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Regarding the icon ad in the latest issue—first let me say that I don't hold you 100 percent responsible for this ad—but maybe more like 10 percent. This ad promotes crime far better than it promotes safety apparel. I think there is a new coarseness in our country. I don't think there has been such a hateful attitude nationwide, not even during Vietnam (which I remember vividly).

As it stands now, they just hire ad people to target the human trash of our culture as if that is a valid life choice for all. It s ugly, immoral, disgusting to behold, but Icon seems to think there lies the keys to their future prosperity. I say it just adds to the decay of civility and contributes to the overall decline in human quality in the U.S. (and by extension, the world). Do you ever consider why we Americans are held in low regard by much of the rest of the world?

Clue: It's not George Bush's fault. The Slabtown campaign is one very small example of the reason. Along with "Two and a Half Men," the rap "music" culture and the trash exported worldwide in the porn and movie industries—all examples of American immorality and deca dence. Many are moved to counter our influence on their societies with terrorist tactics.

I hope it is an idea that has been kicking around in your editorial meetings. James Shaw College Place, Washington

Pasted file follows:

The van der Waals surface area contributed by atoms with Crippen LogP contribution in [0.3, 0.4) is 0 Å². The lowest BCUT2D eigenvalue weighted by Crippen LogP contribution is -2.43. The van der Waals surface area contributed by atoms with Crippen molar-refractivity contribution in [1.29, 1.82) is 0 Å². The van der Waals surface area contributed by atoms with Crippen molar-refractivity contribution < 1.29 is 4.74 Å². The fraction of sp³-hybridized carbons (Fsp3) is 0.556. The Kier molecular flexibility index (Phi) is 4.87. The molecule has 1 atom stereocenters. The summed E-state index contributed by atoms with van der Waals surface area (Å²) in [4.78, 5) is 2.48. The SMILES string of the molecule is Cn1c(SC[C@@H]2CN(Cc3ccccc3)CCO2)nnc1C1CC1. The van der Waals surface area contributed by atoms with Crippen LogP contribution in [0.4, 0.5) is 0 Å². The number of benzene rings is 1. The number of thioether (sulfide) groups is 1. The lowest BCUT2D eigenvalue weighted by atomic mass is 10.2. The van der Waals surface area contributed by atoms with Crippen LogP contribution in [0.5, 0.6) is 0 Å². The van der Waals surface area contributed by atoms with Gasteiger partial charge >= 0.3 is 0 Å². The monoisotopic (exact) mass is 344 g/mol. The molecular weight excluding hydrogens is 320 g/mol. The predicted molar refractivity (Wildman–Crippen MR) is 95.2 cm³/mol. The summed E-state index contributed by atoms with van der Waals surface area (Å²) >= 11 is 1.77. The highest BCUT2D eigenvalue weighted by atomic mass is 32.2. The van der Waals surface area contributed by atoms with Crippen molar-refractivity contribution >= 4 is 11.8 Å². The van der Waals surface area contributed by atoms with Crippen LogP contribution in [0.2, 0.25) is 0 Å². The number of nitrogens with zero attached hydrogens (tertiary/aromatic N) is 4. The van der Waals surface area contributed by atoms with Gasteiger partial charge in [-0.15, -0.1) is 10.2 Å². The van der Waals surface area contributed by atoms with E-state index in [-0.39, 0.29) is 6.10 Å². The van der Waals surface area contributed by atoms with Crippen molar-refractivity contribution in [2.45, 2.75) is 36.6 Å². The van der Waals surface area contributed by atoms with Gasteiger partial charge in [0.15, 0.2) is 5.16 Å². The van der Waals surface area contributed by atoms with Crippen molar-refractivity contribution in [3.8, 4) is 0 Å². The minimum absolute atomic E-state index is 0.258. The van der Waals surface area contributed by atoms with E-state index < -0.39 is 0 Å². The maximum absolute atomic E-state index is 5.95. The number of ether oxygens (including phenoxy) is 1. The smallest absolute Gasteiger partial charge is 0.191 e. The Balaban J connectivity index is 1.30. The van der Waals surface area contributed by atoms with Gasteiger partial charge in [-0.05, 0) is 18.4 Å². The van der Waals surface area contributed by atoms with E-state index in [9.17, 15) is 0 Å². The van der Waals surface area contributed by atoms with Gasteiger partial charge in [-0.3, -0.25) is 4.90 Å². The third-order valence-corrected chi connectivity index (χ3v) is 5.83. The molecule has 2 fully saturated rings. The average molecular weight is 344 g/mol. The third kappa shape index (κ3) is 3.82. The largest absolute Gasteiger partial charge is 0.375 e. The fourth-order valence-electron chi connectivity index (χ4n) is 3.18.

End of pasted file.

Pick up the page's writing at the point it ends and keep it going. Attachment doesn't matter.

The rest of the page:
We're with you, James, but you have to look at the bright side. We '11 all be dead soon. Seriously, we have been thinking about it: We have a proposal in the works for a CW project in conjunction with MTV: Spring Break Kabul. We think sharing the better parts of American culture—motorcycles, American-style music and dance and refreshments/libations—could go a long way toward healing international relations.

Please cancel my subscription. Your May issue is totally depressing, from

Kevin Cameron's column to the Death of Buell to having my visual senses seared yet again (in triplicate) by the Smile Train ad. Normally, I read every word of Cycle World. I'm not going to read any more. I'm selling my Beemer, too.

Don Reiterman Hemet, California

Step away from the ledge. Don, and get out of Hemet for a while, maybe. You wanna go to Kabul with us and a bunch of college kids? You ever played beer pong, buddy ?

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